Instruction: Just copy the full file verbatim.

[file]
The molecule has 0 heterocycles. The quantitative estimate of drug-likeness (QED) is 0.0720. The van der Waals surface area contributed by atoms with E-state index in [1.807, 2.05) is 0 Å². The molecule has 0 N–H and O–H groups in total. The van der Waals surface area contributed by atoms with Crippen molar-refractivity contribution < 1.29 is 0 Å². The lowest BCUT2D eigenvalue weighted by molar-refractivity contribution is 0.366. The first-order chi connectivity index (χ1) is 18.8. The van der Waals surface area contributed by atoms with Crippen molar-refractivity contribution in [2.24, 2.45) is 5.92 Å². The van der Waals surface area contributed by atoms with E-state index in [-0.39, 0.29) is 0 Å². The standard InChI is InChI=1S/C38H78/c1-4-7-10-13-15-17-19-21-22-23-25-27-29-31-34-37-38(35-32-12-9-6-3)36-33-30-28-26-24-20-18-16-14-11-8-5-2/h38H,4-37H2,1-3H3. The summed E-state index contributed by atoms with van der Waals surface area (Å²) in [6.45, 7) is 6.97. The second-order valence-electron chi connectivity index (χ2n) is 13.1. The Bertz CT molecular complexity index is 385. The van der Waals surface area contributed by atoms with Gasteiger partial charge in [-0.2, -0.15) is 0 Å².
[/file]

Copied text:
The molecule has 0 heterocycles. The quantitative estimate of drug-likeness (QED) is 0.0720. The van der Waals surface area contributed by atoms with E-state index in [1.807, 2.05) is 0 Å². The molecule has 0 N–H and O–H groups in total. The van der Waals surface area contributed by atoms with Crippen molar-refractivity contribution < 1.29 is 0 Å². The lowest BCUT2D eigenvalue weighted by molar-refractivity contribution is 0.366. The first-order chi connectivity index (χ1) is 18.8. The van der Waals surface area contributed by atoms with Crippen molar-refractivity contribution in [2.24, 2.45) is 5.92 Å². The van der Waals surface area contributed by atoms with E-state index in [-0.39, 0.29) is 0 Å². The standard InChI is InChI=1S/C38H78/c1-4-7-10-13-15-17-19-21-22-23-25-27-29-31-34-37-38(35-32-12-9-6-3)36-33-30-28-26-24-20-18-16-14-11-8-5-2/h38H,4-37H2,1-3H3. The summed E-state index contributed by atoms with van der Waals surface area (Å²) in [6.45, 7) is 6.97. The second-order valence-electron chi connectivity index (χ2n) is 13.1. The Bertz CT molecular complexity index is 385. The van der Waals surface area contributed by atoms with Gasteiger partial charge in [-0.2, -0.15) is 0 Å².